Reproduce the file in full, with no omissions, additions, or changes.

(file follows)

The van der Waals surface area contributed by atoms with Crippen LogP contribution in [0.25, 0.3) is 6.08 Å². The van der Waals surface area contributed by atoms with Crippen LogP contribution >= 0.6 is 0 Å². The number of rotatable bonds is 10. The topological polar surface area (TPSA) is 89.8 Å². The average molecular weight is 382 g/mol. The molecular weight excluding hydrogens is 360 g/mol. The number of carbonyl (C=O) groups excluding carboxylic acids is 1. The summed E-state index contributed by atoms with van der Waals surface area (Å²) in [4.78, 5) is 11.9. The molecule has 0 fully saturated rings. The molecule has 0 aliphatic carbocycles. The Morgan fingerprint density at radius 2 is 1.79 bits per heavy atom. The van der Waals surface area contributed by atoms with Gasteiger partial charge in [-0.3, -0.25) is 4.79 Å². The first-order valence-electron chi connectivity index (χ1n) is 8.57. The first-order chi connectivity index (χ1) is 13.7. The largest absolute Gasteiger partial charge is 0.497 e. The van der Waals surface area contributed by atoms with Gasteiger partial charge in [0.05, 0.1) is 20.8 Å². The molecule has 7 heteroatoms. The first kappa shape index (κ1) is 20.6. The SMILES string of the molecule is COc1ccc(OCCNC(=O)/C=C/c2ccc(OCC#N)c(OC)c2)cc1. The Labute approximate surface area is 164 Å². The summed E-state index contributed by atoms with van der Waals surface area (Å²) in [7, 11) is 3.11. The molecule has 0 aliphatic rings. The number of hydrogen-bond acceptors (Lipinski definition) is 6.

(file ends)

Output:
The van der Waals surface area contributed by atoms with Crippen LogP contribution in [0.25, 0.3) is 6.08 Å². The van der Waals surface area contributed by atoms with Crippen LogP contribution >= 0.6 is 0 Å². The number of rotatable bonds is 10. The topological polar surface area (TPSA) is 89.8 Å². The average molecular weight is 382 g/mol. The molecular weight excluding hydrogens is 360 g/mol. The number of carbonyl (C=O) groups excluding carboxylic acids is 1. The summed E-state index contributed by atoms with van der Waals surface area (Å²) in [4.78, 5) is 11.9. The molecule has 0 fully saturated rings. The molecule has 0 aliphatic carbocycles. The Morgan fingerprint density at radius 2 is 1.79 bits per heavy atom. The van der Waals surface area contributed by atoms with Gasteiger partial charge in [-0.3, -0.25) is 4.79 Å². The first-order valence-electron chi connectivity index (χ1n) is 8.57. The first-order chi connectivity index (χ1) is 13.7. The largest absolute Gasteiger partial charge is 0.497 e. The van der Waals surface area contributed by atoms with Gasteiger partial charge in [0.05, 0.1) is 20.8 Å². The molecule has 7 heteroatoms. The first kappa shape index (κ1) is 20.6. The SMILES string of the molecule is COc1ccc(OCCNC(=O)/C=C/c2ccc(OCC#N)c(OC)c2)cc1. The Labute approximate surface area is 164 Å². The summed E-state index contributed by atoms with van der Waals surface area (Å²) in [7, 11) is 3.11. The molecule has 0 aliphatic rings. The number of hydrogen-bond acceptors (Lipinski definition) is 6.